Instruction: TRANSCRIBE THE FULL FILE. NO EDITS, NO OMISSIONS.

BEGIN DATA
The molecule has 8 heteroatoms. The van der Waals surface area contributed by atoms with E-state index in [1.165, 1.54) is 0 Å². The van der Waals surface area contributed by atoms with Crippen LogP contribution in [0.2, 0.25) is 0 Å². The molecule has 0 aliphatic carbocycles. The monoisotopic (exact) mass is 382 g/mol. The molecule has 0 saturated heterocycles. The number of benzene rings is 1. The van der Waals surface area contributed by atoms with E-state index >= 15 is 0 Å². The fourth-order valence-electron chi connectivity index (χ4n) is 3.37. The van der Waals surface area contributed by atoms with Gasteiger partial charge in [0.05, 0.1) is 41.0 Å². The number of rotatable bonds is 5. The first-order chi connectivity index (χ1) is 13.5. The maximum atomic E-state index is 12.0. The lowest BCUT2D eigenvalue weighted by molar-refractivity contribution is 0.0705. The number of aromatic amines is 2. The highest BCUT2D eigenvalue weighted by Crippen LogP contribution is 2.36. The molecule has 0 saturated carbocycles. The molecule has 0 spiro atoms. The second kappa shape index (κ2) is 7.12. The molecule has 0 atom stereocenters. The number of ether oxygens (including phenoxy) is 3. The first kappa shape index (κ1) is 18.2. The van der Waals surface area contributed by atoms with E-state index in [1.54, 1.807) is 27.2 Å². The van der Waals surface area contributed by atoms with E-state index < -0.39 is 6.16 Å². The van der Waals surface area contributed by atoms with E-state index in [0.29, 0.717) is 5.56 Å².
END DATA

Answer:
The molecule has 8 heteroatoms. The van der Waals surface area contributed by atoms with E-state index in [1.165, 1.54) is 0 Å². The van der Waals surface area contributed by atoms with Crippen LogP contribution in [0.2, 0.25) is 0 Å². The molecule has 0 aliphatic carbocycles. The monoisotopic (exact) mass is 382 g/mol. The molecule has 0 saturated heterocycles. The number of benzene rings is 1. The van der Waals surface area contributed by atoms with E-state index >= 15 is 0 Å². The fourth-order valence-electron chi connectivity index (χ4n) is 3.37. The van der Waals surface area contributed by atoms with Gasteiger partial charge in [0.05, 0.1) is 41.0 Å². The number of rotatable bonds is 5. The first-order chi connectivity index (χ1) is 13.5. The maximum atomic E-state index is 12.0. The lowest BCUT2D eigenvalue weighted by molar-refractivity contribution is 0.0705. The number of aromatic amines is 2. The highest BCUT2D eigenvalue weighted by Crippen LogP contribution is 2.36. The molecule has 0 saturated carbocycles. The molecule has 0 spiro atoms. The second kappa shape index (κ2) is 7.12. The molecule has 0 atom stereocenters. The number of ether oxygens (including phenoxy) is 3. The first kappa shape index (κ1) is 18.2. The van der Waals surface area contributed by atoms with E-state index in [1.54, 1.807) is 27.2 Å². The van der Waals surface area contributed by atoms with E-state index < -0.39 is 6.16 Å². The van der Waals surface area contributed by atoms with E-state index in [0.29, 0.717) is 5.56 Å².